Councilor-at-Large Rich McMahon thought the problem with the ordinance was that it didn’t offer enough mobile vendor slots. Noting the presence of five mobile vendors on a recent trip past Montclair High School, he proposed a second slot for North Fullerton Avenue in the ordinance, for a total of four authorized vendors, to decrease the waiting time for students on their lunch break. “If you limit it to three as opposed to the five that they’re kind of used to, they’re gonna be in line and late getting back to class,” he said. “If you give them a little bit more option, it’ll actually move quicker and get them back into school.” Dr. Baskerville said that she felt comfortable with the three slots recommended by a committee that included police and high school administrative staff. In the end, McMahon’s proposed amendment to add a fourth slot was defeated 4-3, with only First Ward Councilor William Hurlock and Second Ward Councilor Robin Schlager siding with him. The unamended ordinance allowing three vendors passed unanimously.
McMahon lost again in his protest against Dr. Baskerville’s ordinance banning smoking in public parks and township buildings. He objected to the idea of making any visitor or public employee who wants to smoke at these properties vacate them when smoking per se is still legal. “I don’t think it makes any sense,” he said.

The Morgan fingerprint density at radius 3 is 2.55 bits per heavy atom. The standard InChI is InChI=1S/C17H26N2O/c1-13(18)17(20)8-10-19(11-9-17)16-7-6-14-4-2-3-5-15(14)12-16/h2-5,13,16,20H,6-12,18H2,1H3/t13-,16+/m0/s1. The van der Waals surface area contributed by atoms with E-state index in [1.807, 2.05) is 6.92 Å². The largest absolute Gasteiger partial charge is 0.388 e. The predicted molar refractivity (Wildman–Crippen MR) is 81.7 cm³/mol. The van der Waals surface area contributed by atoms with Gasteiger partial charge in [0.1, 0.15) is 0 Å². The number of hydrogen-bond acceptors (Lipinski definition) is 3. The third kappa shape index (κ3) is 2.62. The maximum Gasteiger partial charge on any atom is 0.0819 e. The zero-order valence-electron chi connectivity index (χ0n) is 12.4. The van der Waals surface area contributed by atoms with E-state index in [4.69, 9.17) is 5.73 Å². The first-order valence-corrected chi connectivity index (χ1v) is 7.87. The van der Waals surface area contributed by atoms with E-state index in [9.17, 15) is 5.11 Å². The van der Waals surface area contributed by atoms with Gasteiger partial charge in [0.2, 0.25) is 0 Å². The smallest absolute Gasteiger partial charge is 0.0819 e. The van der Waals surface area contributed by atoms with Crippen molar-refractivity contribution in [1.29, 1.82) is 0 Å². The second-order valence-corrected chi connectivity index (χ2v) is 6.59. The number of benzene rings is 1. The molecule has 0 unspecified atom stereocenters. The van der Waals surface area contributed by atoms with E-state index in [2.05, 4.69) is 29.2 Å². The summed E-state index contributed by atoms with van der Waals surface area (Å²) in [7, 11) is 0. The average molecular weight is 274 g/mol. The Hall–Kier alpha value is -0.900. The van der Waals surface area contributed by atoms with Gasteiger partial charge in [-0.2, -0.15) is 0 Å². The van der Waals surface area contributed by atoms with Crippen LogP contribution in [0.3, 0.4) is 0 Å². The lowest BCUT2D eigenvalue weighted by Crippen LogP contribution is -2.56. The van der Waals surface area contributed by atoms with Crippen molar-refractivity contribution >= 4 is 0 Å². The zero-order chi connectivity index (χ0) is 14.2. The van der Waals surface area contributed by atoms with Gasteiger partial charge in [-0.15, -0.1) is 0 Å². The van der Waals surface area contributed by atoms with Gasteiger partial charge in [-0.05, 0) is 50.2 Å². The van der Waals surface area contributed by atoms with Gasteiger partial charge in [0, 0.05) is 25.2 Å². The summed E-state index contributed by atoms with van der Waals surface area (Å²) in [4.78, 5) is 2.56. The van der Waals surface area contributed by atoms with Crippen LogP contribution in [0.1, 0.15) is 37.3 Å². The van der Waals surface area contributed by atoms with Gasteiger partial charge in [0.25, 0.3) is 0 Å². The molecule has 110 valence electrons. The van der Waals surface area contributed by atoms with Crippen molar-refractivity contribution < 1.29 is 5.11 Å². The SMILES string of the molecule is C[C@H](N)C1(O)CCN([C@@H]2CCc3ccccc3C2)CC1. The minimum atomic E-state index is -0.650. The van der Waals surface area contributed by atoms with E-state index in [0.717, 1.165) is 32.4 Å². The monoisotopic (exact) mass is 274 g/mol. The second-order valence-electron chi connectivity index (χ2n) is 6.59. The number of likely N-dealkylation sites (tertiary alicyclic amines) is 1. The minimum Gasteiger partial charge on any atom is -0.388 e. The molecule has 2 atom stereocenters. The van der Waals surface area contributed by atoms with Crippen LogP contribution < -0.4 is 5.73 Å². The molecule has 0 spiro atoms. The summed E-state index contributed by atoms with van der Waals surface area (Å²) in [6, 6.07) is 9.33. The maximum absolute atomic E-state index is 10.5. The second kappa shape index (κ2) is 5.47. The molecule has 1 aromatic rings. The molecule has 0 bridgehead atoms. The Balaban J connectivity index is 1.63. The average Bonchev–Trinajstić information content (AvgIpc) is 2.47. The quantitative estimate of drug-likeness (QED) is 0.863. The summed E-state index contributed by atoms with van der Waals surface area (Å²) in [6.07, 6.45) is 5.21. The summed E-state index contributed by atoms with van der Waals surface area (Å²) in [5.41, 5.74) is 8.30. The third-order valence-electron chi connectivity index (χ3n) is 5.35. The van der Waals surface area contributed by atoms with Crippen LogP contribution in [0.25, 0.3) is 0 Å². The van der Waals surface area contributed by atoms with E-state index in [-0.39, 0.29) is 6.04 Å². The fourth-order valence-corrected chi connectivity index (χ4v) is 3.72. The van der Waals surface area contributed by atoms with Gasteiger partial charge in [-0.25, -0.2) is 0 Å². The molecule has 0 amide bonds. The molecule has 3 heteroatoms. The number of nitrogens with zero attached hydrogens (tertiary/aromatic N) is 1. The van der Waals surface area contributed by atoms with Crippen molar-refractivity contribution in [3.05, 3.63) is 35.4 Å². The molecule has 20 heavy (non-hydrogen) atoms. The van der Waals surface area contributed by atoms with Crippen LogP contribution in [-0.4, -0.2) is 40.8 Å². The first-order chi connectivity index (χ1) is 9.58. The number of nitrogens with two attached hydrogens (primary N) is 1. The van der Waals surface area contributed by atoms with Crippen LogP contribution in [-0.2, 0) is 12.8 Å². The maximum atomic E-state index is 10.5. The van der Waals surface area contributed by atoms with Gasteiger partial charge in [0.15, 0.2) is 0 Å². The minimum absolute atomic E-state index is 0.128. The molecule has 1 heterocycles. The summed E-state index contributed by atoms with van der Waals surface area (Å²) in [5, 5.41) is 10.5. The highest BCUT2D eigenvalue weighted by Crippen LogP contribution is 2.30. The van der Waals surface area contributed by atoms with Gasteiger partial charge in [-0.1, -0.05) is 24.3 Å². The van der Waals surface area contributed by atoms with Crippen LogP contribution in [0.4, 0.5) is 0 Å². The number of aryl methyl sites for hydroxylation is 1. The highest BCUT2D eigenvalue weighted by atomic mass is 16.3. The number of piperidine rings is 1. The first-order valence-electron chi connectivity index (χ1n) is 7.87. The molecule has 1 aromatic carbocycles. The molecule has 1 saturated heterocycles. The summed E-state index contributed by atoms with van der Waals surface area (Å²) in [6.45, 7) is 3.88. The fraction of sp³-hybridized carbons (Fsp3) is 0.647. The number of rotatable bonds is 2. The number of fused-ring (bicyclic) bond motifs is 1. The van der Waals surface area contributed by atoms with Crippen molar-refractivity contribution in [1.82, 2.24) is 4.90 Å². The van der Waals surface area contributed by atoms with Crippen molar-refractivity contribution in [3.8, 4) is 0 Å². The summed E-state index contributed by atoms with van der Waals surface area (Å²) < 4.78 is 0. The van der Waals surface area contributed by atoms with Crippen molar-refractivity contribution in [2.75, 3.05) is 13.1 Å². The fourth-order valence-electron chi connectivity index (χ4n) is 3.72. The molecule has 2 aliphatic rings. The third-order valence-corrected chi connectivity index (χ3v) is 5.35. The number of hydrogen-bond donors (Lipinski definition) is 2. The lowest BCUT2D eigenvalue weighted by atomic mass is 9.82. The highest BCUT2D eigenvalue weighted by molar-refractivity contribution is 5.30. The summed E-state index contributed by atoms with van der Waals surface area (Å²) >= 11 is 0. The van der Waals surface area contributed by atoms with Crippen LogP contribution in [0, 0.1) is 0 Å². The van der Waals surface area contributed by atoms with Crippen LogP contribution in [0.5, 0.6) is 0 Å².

The ordinance passed on first reading with McMahon casting the sole vote against it. An amendment dropping electronic cigarettes, which emit a water vapor rather than carcinogenic smoke, was also passed, 6-1, with McMahon again the sole dissenting vote.
The council also honored with a proclamation Jean and Duncan Kidd, two active Montclair residents, for their service to the township as they prepare to move elsewhere. Mrs. Kidd’s involvement with the Adult School of Montclair, where she served as an executive director from 1975 to 1982 and as president of the board from 1989, and headed the May in Montclair organization. Her husband served on the commission that recommended the township’s current council-manager form of government. Yogi Berra’s late wife Carmen was also honored by proclamation for her work with various charities.